State Bar of South Dakota

Ethics Opinion 86-4

August 1, 1986

FACTS

  1. Decedent wrote three wills during his lifetime. The first was written by an attorney and contained a charitable bequest with the residuary estate to A, B and C. The second was written by a different attorney and contained a charitable bequest with the residual estate to A and a. c was disinherited. The third will is olographic and leaves the entire estate to A. In this will, the charity and B were disinherited. The originals of the first and third wills are in the possession of the attorney seeking to probate the estate. A copy of the second will is also in his possession. The attorney petitioning for probate on behalf of A alleges that “no wills are known to exist.” Moreover, A, the executor in the second and third wills, does not present them to the court. The petitioning attorney explains that, in his opinion, all wills were revoked. The first will was revoked by the terms and conditions of the second will. The second will may have been revoked by mutilation or orally. The olographic will is believed by him to either be invalid or to have been revoked orally. No one witnessed mutilation of the second will. No search was conducted for a will but, A did not notice one in decedent’s belongings. The charity, B and C were not served with notice of the petition for letters of independent administration. The published notice is identical with the petition. It does not state that wills existed which were revoked. The oral revocation, if any, occurred in the lawyer’s office. Only the lawyer and decedent were present. Is it appropriate under these facts for the petitioning attorney to plead that no wills exist and fail to present the wills to the court? If so, why? If not, why not? 
  2. The decedent was adjudged incompetent. The guardianship of his estate was held by a bank. D was the guardian of the decedent’s person. The decedent’s affairs were being handled by an attorney. The guardian bank requests of the attorney a copy of the will before decedent’s death. The attorney receives the letter making this request. The attorney does not respond. Is it appropriate for an attorney to refuse the request of the financial guardian for a will during testator’s lifetime which may or may not affect disposition of the guardianship funds upon decedent’s death?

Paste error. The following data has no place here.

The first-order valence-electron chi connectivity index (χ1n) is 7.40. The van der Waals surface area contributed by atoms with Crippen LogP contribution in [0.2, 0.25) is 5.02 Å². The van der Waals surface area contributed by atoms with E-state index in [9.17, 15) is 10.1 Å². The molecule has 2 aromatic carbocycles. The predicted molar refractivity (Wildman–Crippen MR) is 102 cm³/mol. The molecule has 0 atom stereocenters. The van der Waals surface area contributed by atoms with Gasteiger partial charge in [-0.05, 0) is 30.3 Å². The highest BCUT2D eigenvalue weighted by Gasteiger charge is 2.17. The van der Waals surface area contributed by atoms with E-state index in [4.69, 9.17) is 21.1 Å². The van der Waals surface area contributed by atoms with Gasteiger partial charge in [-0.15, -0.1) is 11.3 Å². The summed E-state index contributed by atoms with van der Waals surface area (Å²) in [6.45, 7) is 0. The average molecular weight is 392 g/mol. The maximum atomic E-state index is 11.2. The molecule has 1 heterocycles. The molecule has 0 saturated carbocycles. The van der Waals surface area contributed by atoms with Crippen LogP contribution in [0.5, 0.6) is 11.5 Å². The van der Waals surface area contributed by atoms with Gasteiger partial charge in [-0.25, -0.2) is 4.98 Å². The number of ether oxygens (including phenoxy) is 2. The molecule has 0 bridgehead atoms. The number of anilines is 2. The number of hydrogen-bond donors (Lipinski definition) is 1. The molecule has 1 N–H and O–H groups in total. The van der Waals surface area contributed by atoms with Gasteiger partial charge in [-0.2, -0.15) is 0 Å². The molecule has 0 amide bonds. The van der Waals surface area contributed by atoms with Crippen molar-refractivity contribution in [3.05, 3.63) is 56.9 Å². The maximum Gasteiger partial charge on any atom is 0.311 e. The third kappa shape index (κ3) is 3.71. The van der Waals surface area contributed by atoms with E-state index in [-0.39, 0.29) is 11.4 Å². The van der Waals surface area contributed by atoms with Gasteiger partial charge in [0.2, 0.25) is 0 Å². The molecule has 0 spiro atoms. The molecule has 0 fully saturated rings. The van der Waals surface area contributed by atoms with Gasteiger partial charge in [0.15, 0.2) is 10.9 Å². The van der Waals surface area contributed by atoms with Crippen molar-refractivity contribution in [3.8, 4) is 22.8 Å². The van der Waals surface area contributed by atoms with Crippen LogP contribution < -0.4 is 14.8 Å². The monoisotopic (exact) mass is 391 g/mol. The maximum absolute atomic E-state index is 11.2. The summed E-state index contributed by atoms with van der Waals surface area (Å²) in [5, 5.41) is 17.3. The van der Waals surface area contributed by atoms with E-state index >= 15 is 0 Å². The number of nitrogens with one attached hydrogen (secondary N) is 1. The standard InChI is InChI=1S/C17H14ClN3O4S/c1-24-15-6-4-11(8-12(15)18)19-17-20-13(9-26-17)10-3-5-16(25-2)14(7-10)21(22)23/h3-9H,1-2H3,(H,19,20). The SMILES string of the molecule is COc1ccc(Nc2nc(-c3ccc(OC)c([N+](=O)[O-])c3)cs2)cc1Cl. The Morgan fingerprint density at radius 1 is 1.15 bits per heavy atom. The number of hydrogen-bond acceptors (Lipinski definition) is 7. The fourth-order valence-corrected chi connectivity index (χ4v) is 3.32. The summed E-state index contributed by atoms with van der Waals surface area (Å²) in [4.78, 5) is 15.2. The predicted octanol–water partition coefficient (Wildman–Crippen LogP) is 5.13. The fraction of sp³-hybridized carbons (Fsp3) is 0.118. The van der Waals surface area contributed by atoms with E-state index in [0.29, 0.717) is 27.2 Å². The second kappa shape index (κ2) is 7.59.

3. A petition for appointment of guardian is prepared and signed under oath stating that the incompetent has no relatives, has never married and is a single person. One month later, the guardian and the incompetent are married. The attorney for the guardianship is advised. Sometime after he is advised, another petition for guardianship is prepared by the attorney, and signed by the guardian under oath alleging that the incompetent has no relatives, has not been married and is a single person. Is it appropriate for the attorney to permit the guardian to sign the petition for guardianship knowing that the information contained therein is inaccurate? 

Concerning the three questions submitted, we respond as follows: 

  1. It is not appropriate for the petitioning attorney to plead that no wills exist and fail to present the wills to the Court. An attorney with a will in his possession, prepared by a person who has died, is required to submit that will to the Court or to the Executor or Executrix of the estate. SDCL 30-6-1 and 30-6-4. Any will not obliterated or destroyed should be presented by the custodian so that the Court might determine with notice to the proper parties, which will is valid. It is unethical conduct for an attorney to represent a petitioner for Letters of Administration and fail to produce a will or wills, which might be determined to be valid or to file papers indicating no will has been found. 
  2. Generally, a will is a confidential communication, and particularly if the same was drawn during the decedent’s competency, a release of the will would constitute a violation of confidential communications. The attorney must act in the interest of the client. EC 7-12. Accordingly, if the attorney has questions concerning releasing the will, he might petition the Circuit Court for a determination as far as whether it should be released or not; alternatively, if the guardian felt a need for the will he could petition the Circuit Court for a copy. The attorney should only release the will after proper order of the Court. 
  3. The Petition for Guardianship prepared by the attorney and signed by his client, which he knows to be false, is a violation of DR 7-102 (a)(5). 

Robert C. Riter, Jr.
Chair, Ethics Committee